The game was close, but as the brazen young goalie had predicted, the U.S. won by a score of 1-0. In the end, Great Britain would receive the gold medal, Canada the silver, and the U.S. the bronze. And although Baker never took to the ice because the regular goalie recovered, he did become the first, and still only, Hamiltonian to take home an Olympic medal.
Excerpted from the Spring-Summer 1992 edition of the Hamilton Alumni Review
Stanley works with the local community to build the Clinton Arena. Although the rink burns and is replaced in 1953, Clinton becomes the only small town in America with two indoor rinks. The name Clinton Comets replaces Clinton Hockey Club.
Greg Batt, a former star player at Colgate and for the Clinton Hockey Club/Clinton Comets, becomes Hamilton’s hockey coach.
“Artificial ice” is introduced to Sage Rink after alumni contribute $90,000 for ice-making equipment.
The Clinton Comets affiliate with the Eastern Hockey League.
Following a string of disappointing seasons, Tim Norbeck ’60 leads the Continentals to a 13-5 record. He breaks three Hamilton scoring records and becomes the second-highest scorer in the nation.
Another stellar year — the team posts a 15-5-1 record.
Women’s hockey arrives on College Hill as a Kirkland College club sport.
Hamilton advances to the ECAC East-West finals with a 17-8-1 record (most wins in a season).
Batt selected as the first recipient of the American Hockey Coaches Association’s Founders Award in recognition of “outstanding contributions to college hockey.”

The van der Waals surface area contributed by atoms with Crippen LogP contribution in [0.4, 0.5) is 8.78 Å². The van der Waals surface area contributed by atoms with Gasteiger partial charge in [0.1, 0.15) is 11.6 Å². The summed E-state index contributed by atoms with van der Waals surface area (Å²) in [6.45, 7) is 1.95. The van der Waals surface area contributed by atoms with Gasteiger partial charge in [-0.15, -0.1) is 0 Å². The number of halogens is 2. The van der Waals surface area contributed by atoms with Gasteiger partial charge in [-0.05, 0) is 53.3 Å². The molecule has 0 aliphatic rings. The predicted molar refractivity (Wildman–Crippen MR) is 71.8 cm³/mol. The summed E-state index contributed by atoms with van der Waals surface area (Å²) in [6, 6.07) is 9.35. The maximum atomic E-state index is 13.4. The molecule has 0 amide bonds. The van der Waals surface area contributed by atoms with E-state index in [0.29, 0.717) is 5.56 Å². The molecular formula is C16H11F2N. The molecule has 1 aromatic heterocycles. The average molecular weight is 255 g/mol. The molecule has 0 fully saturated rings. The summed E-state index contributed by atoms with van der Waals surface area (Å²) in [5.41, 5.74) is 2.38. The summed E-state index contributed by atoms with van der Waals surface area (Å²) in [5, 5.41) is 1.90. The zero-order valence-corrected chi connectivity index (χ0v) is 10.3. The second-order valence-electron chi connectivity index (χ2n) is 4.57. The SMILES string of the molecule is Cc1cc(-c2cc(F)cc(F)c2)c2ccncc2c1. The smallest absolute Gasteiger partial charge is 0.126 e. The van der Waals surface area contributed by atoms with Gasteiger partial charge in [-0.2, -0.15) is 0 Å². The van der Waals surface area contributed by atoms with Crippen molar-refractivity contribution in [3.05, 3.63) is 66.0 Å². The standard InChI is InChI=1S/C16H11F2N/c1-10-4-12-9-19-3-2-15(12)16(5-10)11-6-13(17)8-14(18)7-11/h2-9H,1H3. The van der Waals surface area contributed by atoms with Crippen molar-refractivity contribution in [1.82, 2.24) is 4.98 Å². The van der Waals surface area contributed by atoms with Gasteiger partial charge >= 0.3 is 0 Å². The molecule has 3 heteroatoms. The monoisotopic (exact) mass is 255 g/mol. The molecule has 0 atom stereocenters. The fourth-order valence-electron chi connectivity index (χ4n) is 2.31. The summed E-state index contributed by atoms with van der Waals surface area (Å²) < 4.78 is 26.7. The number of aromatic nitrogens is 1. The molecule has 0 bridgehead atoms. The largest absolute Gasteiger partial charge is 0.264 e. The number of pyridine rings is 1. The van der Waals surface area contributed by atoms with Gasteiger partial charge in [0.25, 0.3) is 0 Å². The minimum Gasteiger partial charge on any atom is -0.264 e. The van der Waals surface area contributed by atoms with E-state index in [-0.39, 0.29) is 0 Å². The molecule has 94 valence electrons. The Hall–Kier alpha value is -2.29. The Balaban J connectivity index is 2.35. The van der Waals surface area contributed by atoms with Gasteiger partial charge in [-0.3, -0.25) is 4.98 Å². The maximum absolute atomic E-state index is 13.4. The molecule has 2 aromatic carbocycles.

Phil Grady takes over as head coach. He would become Hamilton’s first hockey coach to achieve 300 wins.
En route to a record-breaking 18-7 record and national #8 ranking, the Continentals are led by goalie Guy Hebert ’89, who posts a 92.1 save percentage.
A Great Guy
Hamilton’s most accomplished hockey player, Guy Hebert ’89 earned first-team All-American honors his senior year before playing in net for the NHL’s St. Louis Blues, Anaheim Mighty Ducks, and N.Y. Rangers. He represented the U.S. at the 1990 Goodwill games, the 1994 World Championships, the 1996 World Cup, and on the 1998 Olympic team. He also appeared in the 1997 NHL All-Star Game.
Dec. 3, 1993
Sage Rink rededicated after renovations that include an upgraded ice surface and the addition of new ice-making and cleaning equipment, individual seats, a press box, locker rooms, and coaches’ offices.
Women’s ice hockey ushers in its first year as a varsity program by winning 12 games.
After posting a record-setting 19 wins the season before, the Continentals win their first ECAC East title.